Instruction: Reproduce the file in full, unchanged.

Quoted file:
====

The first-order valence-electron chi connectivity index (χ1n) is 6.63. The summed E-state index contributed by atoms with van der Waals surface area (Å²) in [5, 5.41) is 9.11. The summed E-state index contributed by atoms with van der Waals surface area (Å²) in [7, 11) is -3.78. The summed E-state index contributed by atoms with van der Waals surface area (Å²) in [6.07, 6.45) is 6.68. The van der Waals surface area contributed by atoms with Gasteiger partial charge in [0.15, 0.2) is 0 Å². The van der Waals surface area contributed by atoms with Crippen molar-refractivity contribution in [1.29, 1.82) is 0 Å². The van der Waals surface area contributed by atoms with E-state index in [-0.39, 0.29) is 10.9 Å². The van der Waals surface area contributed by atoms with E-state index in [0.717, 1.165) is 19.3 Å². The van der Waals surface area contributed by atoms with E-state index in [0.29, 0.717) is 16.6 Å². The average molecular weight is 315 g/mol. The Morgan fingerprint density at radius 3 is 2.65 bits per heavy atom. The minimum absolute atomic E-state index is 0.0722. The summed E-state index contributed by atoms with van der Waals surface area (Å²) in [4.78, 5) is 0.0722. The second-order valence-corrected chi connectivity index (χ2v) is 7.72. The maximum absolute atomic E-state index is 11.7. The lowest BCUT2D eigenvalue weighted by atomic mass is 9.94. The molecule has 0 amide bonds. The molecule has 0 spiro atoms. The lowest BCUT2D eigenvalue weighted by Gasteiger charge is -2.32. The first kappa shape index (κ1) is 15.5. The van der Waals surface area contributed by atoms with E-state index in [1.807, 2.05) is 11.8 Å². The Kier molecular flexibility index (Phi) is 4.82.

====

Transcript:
The first-order valence-electron chi connectivity index (χ1n) is 6.63. The summed E-state index contributed by atoms with van der Waals surface area (Å²) in [5, 5.41) is 9.11. The summed E-state index contributed by atoms with van der Waals surface area (Å²) in [7, 11) is -3.78. The summed E-state index contributed by atoms with van der Waals surface area (Å²) in [6.07, 6.45) is 6.68. The van der Waals surface area contributed by atoms with Gasteiger partial charge in [0.15, 0.2) is 0 Å². The van der Waals surface area contributed by atoms with Crippen molar-refractivity contribution in [1.29, 1.82) is 0 Å². The van der Waals surface area contributed by atoms with E-state index in [-0.39, 0.29) is 10.9 Å². The van der Waals surface area contributed by atoms with E-state index in [0.717, 1.165) is 19.3 Å². The van der Waals surface area contributed by atoms with E-state index in [0.29, 0.717) is 16.6 Å². The average molecular weight is 315 g/mol. The Morgan fingerprint density at radius 3 is 2.65 bits per heavy atom. The minimum absolute atomic E-state index is 0.0722. The summed E-state index contributed by atoms with van der Waals surface area (Å²) in [4.78, 5) is 0.0722. The second-order valence-corrected chi connectivity index (χ2v) is 7.72. The maximum absolute atomic E-state index is 11.7. The lowest BCUT2D eigenvalue weighted by atomic mass is 9.94. The molecule has 0 amide bonds. The molecule has 0 spiro atoms. The lowest BCUT2D eigenvalue weighted by Gasteiger charge is -2.32. The first kappa shape index (κ1) is 15.5. The van der Waals surface area contributed by atoms with E-state index in [1.807, 2.05) is 11.8 Å². The Kier molecular flexibility index (Phi) is 4.82.